To introduce myself, I am an iOS and macOS developer, and I use Apple products daily. I like what they usually do, but there is always a catch. It’s no surprise that industry giants should keep raising the bar in technology to save their market shares. And as it always happens, the time comes when giants fall. Luckily, it hasn’t happened yet. However, this 2016 WWDC was still a massive disappointment for me. I regret spending 2 hours watching the keynote, and here is why.

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Enhancements? Not really

  • Your messages can now go full screen and show animations before becoming readable. And you can react in messages with Emojis, just like in Facebook, when liking posts.
  • Now your messages can contain a “Digital touch”. Sounds like another useless button.

  • Now your phone can control your new generation Apple TV. Why not earlier?
  • Now, your music app organizes songs and albums in different ways. And is it worth calling another person on stage who spends time tapping buttons and listening to music? Really? Did they know that “DC” in the event title stays for “Developer Conference”?

There are many things you can speak about during WWDC. Many intelligent people are working at Apple, and they worked on something last year. Why not say how many bugs you have fixed? Or how they have improved typing predictions? How many people use it, and how it works? There was just 1 technical term during the entire event (LSTM).

Criticizing is always easier than doing something, so it’s obligatory to say what I would do in their place.

  1. I like new interactive links in iMessage and other options that have existed in other messengers for a long time. But iMessage is part of the OS and can be updated only once a year within OS updates. That’s why it will always be behind. To improve iMessage, make it a platform like the HomeKit+Home app. So, the developers will be able to create apps based on the iMessage API and show content from a single iMessage database.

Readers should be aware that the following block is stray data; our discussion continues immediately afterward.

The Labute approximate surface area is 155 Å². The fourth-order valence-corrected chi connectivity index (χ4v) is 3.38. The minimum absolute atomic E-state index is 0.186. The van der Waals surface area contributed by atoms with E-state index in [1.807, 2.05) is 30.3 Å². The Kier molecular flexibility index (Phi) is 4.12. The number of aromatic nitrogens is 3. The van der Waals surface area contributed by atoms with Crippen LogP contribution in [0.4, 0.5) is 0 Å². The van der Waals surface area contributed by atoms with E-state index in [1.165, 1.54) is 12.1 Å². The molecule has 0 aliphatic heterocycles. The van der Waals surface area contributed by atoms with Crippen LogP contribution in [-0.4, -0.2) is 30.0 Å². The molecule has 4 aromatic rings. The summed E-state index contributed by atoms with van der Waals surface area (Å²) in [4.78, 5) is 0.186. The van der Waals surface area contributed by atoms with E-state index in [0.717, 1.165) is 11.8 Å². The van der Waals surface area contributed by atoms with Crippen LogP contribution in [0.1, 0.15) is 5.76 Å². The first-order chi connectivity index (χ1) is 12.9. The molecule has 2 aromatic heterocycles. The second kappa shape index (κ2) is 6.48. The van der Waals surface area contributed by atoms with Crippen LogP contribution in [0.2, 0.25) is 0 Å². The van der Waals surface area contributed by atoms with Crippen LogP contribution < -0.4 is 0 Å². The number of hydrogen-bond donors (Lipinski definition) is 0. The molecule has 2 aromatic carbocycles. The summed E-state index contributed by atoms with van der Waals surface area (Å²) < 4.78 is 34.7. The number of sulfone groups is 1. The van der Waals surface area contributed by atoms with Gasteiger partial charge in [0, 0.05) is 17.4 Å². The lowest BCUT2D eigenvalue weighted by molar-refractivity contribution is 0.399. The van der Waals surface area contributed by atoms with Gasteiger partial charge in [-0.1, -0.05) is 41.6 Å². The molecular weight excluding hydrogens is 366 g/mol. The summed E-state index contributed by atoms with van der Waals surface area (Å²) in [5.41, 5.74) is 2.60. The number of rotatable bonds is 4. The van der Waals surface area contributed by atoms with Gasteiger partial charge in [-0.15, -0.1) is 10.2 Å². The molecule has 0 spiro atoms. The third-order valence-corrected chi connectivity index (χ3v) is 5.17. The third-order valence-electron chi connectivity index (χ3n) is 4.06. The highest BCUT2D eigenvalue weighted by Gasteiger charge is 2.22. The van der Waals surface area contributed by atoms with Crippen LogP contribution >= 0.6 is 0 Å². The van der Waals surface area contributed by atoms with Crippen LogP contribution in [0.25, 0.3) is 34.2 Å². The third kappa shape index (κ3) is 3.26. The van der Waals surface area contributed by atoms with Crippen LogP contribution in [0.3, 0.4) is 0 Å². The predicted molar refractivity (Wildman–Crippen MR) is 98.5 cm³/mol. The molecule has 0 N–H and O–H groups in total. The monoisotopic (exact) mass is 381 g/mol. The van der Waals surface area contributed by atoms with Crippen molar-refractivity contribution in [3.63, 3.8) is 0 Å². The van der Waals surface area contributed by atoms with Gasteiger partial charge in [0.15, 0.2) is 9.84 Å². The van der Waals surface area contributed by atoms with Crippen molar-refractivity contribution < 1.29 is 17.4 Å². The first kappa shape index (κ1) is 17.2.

2. Make “Force Touch” only available for in-app actions and widgets/notifications. This means removing the gesture from the home screen. Holding the app icon to show relevant content is not a bad idea; however, it will be implemented only by big companies and purposeful developers. Both groups are already offering good-quality interfaces inside the app, so you basically get the same result with a different action.
  3. Improve music library sync. I have a couple of computers and multiple devices, and to keep music available everywhere, I have to switch my iTunes library to a Google Drive folder. However, the iTunes application stores part of the information in another directory, so Playlists are not synced, and the info isn’t updated in the app when directory content changes (requires manual actions).

New technology? Not really

Its great to see companies finally implementing facial recognition and deep-learning computer vision in their public products, but you can hardly say its a breakthrough. Such technologies are widely used for a decade and even IT giants are offering that options for quite a long time However, some have already disabled it or limited within a few regions. I don’t know why.

You can argue that only modern devices are capable of doing such high-loading tasks. But bearing in mind that a great number of photos are synced between devices, including Macs, that have components with outdated architecture, we can say that they could have done it earlier.

Good educational motives? Yes, but isn’t their effort too small?

What I mean is that making an educational app for children to learn Swift isn’t the kind of thing you expect to be listening to for five minutes during the main annual event of the biggest and richest company in the world.

My vision of the educational process is different. Swift is a high-level language that is good for solving a particular group of tasks. But, for me, it is not a good first language. The first language should give an understanding of how a computer works, how memory is stored, and when it is consumed. C and C++ are a lot better from this perspective. Learning to use Swift before C is like riding a motorcycle before a bicycle.

What can be done?

  1. Separate Swift Playgrounds app into separate compiler and educational app.